Max is almost 5 months old and some of the details from his first few days are already starting to get hazy. I wanted to document his birth story before the memories get even more distant.
On January 17th, 3 days before my due date, I woke up feeling normal. While Aaron cooked breakfast, I made a mental to do list that included grocery shopping, painting Max’s Pac-Man mural and sending Aaron to Ikea to buy a craft table for me. He was notably reluctant to leave but I insisted it was fine. I hadn’t experienced any cramps or contractions that would suggest labor was near and just two days earlier our doctor told us she thought it would be at least another week before Max arrived.
The rest of the day progressed without much excitement. I started to feel tired in the early evening and went to bed around 8:30 while Aaron stayed up past midnight building the new craft tables. At around 2am I woke up to an unusual tightness in my stomach that felt like a really bad cramp. The discomfort was tolerable so I got in the shower to let the hot water relieve my lower back. Twenty minutes later the contractions had become really painful and I woke up Aaron and told him “I think we need to goto the hospital.”
We tried to time the contractions (using an iPhone app, of course), remembering what we learned in our prenatal class—don’t go to the hospital until your contractions are 1 minute long and 5 minutes apart—but I couldn’t clearly identify when the contractions started and ended. The pain was intense but vague and not at all what I was expecting. Aaron called the hospital with a shaky voice to explain what was happening and they told us to come in. Our hospital bags were packed so we were out the door in minutes. It took only 23 minutes to drive to the hospital but I was in a lot of pain so it felt much longer and it was pouring rain outside, which felt ominous. Aaron did his best to try and distract me from the pain.
After arriving at the hospital it wasn’t long before we were in an exam room with the triage doctor. She was young, blonde and was wearing a new FitBit on her wrist, which both Aaron and I agreed was cool and a good sign. She performed an exam and said I was about 4cm dilated and ready to be admitted into Labor and Delivery. This was a huge relief. The contractions were only getting more intense and I was terrified of being sent home because it was too early.
We were brought to our delivery room, which looked more like a spa than a hospital room, but getting an epidural was the only thing on my mind. At first we were told the anesthesiologist was with another patient and it would be about an hour until he could get to me. But he walked in after only 10 minutes and I have never been more happy to see a human in my life. Although I was certain I wanted the epidural, I was still anxious about a gigantic needle being inserted into my spinal cord. Thankfully, the epidural itself wasn’t nearly as painful as I had anticipated and shortly afterward I was flooded with a tremendous sense of relief and affection for the doctor and the field of anesthesiology. Aaron even commented that he could see the pain dissipate from my face.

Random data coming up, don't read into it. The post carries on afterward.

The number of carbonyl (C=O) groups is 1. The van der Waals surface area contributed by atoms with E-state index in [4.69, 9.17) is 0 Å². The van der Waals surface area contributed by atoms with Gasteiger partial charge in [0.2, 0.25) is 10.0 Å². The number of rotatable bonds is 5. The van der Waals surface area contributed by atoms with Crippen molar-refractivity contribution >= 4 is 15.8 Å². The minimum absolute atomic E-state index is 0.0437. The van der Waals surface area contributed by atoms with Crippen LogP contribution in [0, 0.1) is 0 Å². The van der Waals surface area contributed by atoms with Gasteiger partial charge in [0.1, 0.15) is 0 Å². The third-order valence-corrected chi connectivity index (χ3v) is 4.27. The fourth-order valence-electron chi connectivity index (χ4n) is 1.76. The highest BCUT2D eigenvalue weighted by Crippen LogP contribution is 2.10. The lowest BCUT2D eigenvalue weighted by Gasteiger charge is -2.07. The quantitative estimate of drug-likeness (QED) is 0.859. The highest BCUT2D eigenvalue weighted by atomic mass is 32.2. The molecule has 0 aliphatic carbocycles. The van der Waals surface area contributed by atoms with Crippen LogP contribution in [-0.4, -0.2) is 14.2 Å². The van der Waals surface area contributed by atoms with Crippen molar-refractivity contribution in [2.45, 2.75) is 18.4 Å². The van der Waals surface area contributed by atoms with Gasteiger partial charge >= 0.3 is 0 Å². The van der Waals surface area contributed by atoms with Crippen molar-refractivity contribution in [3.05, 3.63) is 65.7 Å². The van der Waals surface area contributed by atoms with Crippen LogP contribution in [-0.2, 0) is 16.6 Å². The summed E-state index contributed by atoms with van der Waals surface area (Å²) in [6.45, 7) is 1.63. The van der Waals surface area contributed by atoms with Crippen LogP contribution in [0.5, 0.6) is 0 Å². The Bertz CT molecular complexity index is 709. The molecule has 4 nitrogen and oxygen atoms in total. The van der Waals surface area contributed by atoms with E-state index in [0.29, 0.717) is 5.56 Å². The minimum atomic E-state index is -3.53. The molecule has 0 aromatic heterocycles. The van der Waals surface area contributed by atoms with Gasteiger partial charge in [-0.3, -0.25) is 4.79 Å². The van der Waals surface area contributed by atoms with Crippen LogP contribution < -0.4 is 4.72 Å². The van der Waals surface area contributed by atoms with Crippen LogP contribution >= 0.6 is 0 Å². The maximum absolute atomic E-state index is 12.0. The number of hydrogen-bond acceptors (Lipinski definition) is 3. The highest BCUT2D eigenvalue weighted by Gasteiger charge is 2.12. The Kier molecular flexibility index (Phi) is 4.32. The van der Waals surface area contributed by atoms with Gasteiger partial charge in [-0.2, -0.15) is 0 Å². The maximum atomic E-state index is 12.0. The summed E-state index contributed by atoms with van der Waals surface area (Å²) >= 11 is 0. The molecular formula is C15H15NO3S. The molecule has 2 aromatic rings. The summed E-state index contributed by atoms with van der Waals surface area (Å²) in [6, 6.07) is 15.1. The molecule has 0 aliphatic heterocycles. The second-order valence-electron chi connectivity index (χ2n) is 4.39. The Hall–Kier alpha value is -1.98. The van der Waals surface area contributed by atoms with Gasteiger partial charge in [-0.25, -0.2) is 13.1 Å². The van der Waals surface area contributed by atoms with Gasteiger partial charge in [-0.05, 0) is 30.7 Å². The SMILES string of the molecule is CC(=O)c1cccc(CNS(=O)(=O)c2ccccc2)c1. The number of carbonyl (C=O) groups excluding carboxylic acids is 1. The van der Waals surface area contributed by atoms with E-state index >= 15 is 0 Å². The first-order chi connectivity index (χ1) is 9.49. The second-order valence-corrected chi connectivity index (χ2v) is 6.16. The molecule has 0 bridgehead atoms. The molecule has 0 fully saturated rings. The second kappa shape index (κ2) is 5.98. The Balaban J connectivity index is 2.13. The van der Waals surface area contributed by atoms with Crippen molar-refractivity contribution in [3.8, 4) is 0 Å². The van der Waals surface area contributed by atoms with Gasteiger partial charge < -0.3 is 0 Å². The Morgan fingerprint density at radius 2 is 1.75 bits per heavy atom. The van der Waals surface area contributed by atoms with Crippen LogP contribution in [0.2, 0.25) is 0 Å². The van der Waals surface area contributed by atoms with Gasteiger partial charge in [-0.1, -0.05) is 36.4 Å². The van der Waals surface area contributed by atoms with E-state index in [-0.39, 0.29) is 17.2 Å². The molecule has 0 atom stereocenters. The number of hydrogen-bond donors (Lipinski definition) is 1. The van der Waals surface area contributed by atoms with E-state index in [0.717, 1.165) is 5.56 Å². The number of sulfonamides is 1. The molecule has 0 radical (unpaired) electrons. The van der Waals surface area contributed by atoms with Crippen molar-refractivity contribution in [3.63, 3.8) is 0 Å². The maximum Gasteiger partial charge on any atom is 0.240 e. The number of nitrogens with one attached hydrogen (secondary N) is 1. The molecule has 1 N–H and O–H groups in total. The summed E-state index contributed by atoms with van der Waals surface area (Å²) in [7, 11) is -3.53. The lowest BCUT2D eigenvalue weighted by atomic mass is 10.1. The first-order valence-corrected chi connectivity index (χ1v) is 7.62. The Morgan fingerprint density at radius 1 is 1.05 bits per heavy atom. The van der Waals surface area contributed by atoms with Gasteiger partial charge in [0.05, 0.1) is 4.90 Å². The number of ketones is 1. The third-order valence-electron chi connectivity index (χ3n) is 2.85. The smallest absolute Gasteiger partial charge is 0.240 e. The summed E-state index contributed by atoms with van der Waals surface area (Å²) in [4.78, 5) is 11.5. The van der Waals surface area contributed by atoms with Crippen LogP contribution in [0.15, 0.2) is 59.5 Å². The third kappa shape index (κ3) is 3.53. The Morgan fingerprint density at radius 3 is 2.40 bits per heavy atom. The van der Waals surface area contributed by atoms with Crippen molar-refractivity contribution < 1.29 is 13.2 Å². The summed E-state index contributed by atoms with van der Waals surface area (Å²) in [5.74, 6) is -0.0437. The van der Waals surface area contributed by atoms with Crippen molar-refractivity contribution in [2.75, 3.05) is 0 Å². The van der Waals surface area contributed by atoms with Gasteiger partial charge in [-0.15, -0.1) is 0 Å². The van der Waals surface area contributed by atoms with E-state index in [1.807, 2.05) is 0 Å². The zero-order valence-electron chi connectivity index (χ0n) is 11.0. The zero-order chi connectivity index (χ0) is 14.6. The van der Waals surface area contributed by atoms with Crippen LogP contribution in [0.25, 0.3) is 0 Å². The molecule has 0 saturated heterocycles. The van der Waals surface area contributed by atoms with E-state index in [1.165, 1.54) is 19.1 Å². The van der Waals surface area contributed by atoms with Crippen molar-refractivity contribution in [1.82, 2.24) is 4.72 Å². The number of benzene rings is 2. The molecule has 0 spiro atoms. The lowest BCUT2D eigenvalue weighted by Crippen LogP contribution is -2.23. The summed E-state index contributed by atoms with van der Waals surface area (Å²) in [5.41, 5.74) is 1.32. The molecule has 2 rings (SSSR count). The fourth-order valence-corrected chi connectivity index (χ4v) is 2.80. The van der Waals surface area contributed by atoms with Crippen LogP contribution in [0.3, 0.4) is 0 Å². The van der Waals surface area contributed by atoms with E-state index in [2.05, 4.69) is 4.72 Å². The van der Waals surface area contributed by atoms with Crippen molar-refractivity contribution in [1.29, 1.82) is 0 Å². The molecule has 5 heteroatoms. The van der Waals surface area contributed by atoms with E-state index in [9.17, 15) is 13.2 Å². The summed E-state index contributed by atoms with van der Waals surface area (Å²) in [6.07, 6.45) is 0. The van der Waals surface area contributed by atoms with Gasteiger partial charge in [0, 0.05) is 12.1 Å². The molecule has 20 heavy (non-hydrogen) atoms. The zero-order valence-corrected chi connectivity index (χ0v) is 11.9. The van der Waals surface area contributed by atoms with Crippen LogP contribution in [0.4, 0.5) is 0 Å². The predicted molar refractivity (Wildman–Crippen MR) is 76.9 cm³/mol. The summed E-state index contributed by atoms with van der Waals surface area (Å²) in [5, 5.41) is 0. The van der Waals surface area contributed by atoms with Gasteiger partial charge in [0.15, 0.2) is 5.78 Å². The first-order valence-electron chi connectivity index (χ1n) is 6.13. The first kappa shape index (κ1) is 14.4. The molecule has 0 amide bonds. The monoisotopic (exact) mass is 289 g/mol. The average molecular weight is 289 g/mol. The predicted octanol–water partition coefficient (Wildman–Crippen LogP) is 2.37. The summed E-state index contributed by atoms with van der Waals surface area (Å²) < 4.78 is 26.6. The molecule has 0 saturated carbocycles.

The next 10 hours were a breeze compared to the first; I took a few naps, browsed Pinterest and used Aaron’s iPad and the bluetooth speaker he brought to watch Chris Rock’s Kill the Messenger and a lot of Frasier. The worst part was being told not to eat but Aaron succumbed to my pleas and snuck in a few snacks for me. My nurse, who was fantastic, came in every hour to check my vitals and make sure I was doing okay. Later in the morning, the doctor checked-in and informed us that everything was progressing normally and I should be ready to push in a few hours.
At around 4pm the doctor came back and within seconds about 10 doctors and nurses had entered the room. I didn’t think much of it at first, even as one of the nurses put an oxygen mask on my face. Everyone in the room had their eyes glued to the monitors. I had no idea what was happening but it was over as quickly as it started. A nurse told us the baby’s heart rate had dropped and they were on standby for an emergency C-section, but it had returned back to normal and everything was completely okay. It happened so fast that we didn’t have time to panic but it made us realize how quickly things can turn and, afterward, how lucky we were that everything went so smoothly.
After everything calmed down they told me I was ready to push. The only people in the room were the doctor, my nurse and Aaron. The experience was surprisingly calm and not at all like it’s portrayed in movies. Aaron put on a playlist of carefully selected songs and at one point we noticed the doctor was quietly singing along. Everyone was so encouraging and I found strength in their cheerleading. Aaron held my hand and fed me ice chips and after about an hour Max was born. Aaron cut the umbilical cord and the doctor handed me Max. Our beautiful 8 lbs 5 ounce son.